le Jardin

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My salvaged window box herb garden.

I don’t have much yard for a garden.  And I don’t have a green thumb either.  But last year I did try my hand at some containers on my deck, mostly herbs and a few flowers. I used my herbs to cook with all summer and they did great. But I also started with two heirloom tomato plants as well but they sort of fizzled.  One just grew to a spindly 5 feet tall and bloomed a bit, but produced no tomatoes.  Finally, in frustration I hacked it off and tossed it.  The other one produced a whopping total of three tomatoes.  One we ate. The other two the rabbits ate before I picked them. (Honestly, it wasn’t worth the time and cost of water, food, pots, and the plants themselves!)  I had planned to bring my herbs in for the winter but that didn’t happen either.  I ended up trapped in Germany for six weeks and by the time I got home in December, they were dead.  (All except for my chives…they survived winter in the pot and came back!)

So this year I started over.  Bought more herbs: cilantro, basil, sage, rosemary, lavender and thyme.  I totally LOVE the smell of the rosemary, lavender, and thyme.  My neighbor was throwing away and old window box that I snatched off the curb and gave a coat of fun pink paint called Italiano Rose with some black lettering. It’s the perfect little herb garden.  I have two more tomato plants that honestly look a little funky this year too.  Not heirloom this time, just plain old Heinz roma tomatoes.  The leaves look a bit strange and crinkled (like they sat too close to a fire or something) and I don’t have any much hope for them.   I water them appropriately and feed them.  I even TALK to them. . .well, sort of- it kind of goes like, “What the hell is wrong with you two??”   I just don’t get it.  But I have decided that If I don’t get tomatoes this year, I’m giving up on tomatoes and will just stick to herbs, Boston ferns, and one of my favorites, Gerbera daisies.  They all seem to like me!

One of my favorite flowers:  Gerbera Daisies.  And I haven't killed them yet!

One of my favorite flowers: Gerbera Daisies. And I haven’t killed them yet!

Thought for the day:   Gardening is cheaper than therapy and you get tomatoes.

Which, I only find to be half true!

Inspiration

InspirationFour years ago when my son was just starting his college days, he was assigned a book to read over the summer. The entire incoming freshman class read the same book.  Being curious about what the college found important,  I read the book.  Then my husband read the book.  And kiddo?  I think he read most of the book.  The book forever changed the way I look at the world.  I’ve recommended the book many times.  I’ve loaned the book out to friends.  I’ve even done a talk about the book for an organization to which I belong.  And when the college brought the author to campus, I was there to hear him speak.  The book?  Half the Sky: Turning Oppression Into Opportunity for Women Worldwide.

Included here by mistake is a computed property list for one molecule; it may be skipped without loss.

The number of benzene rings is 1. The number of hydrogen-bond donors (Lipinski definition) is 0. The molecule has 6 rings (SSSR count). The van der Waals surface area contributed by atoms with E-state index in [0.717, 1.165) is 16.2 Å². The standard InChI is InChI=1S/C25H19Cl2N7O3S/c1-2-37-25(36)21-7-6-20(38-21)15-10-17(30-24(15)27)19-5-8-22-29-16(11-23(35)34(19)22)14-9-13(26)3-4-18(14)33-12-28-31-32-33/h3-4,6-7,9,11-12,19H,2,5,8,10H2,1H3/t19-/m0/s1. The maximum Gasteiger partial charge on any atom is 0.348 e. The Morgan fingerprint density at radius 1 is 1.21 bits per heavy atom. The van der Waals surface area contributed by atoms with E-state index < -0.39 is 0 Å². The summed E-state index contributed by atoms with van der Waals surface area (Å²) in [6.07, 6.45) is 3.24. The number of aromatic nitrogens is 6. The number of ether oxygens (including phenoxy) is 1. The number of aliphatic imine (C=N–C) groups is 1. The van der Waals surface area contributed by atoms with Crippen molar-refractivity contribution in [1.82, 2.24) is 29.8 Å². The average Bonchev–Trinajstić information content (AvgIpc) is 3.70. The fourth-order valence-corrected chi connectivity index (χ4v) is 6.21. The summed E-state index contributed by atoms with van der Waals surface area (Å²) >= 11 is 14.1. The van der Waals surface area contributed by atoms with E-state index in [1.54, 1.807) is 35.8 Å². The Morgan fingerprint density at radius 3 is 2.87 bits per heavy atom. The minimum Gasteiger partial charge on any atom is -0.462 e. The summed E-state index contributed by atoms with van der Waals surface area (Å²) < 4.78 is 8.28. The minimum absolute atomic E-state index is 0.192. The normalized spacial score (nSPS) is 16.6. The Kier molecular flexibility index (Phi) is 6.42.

Half the Sky

The book’s focus is on girls’ education, sex trafficking, maternal mortality, sexual violence, and microfinance.  Carolyn See, the book critic of The Washington Post said in her review: “‘Half the Sky’ is a call to arms, a call for help, a call for contributions, but also a call for volunteers. It asks us to open our eyes to this enormous humanitarian issue. It does so with exquisitely crafted prose and sensationally interesting material….I really do think this is one of the most important books I have ever reviewed.”  I couldn’t say it better.  It’s one of the most important books I’ve ever read.

The authors challenge readers at the end of the book to make a difference in any way they can.  For me, that was done by spreading the word about the book to friends and making micro-loans.

Microfinance is an assortment of financial services that includes loans available to poor entrepreneurs and small business owners who have no collateral and wouldn’t otherwise qualify for a standard bank loan. Usually microloans are given to those living in still-developing countries.  Recipients work in a variety of different trades, including carpentry, agriculture, and arts, food and clothing sales, etc.

Typically, microloans are small, not usually more than a few hundred dollars and don’t require collateral.  Repayment schedules range from a few months to a year or so.   Examples of uses include money for tools to start work in construction, supplies such as yarn or metal for artists, or funds for livestock, seeds and such for farmers. In some cases the loans may provide educational opportunities or improve the quality of health for individuals, families, or communities.    Two-thirds of microloan recipients are women.   Ultimately, the aim of microfinancing is to provide individuals with money to invest in themselves or their business to help get them out of poverty.

I make my loans through Kiva.org, an organization that provides lending opportunities in 85 different countries.  The smallest loan amount is $25.  I made my first loan in early 2012.  It was repaid and rolled that same $25 over into a new loan.  Lenders have the option of donating the repayments to Kiva for costs or keeping the money and re-lending.  Since then, I’ve added a few other loans and have also re-loaned them as they are repaid.  Lenders can read the stories about the people needing loans and Kiva provides updates to lenders about the recipients.  So far, I’ve loaned to people in Armenia, the Philippenes, and Indonesia.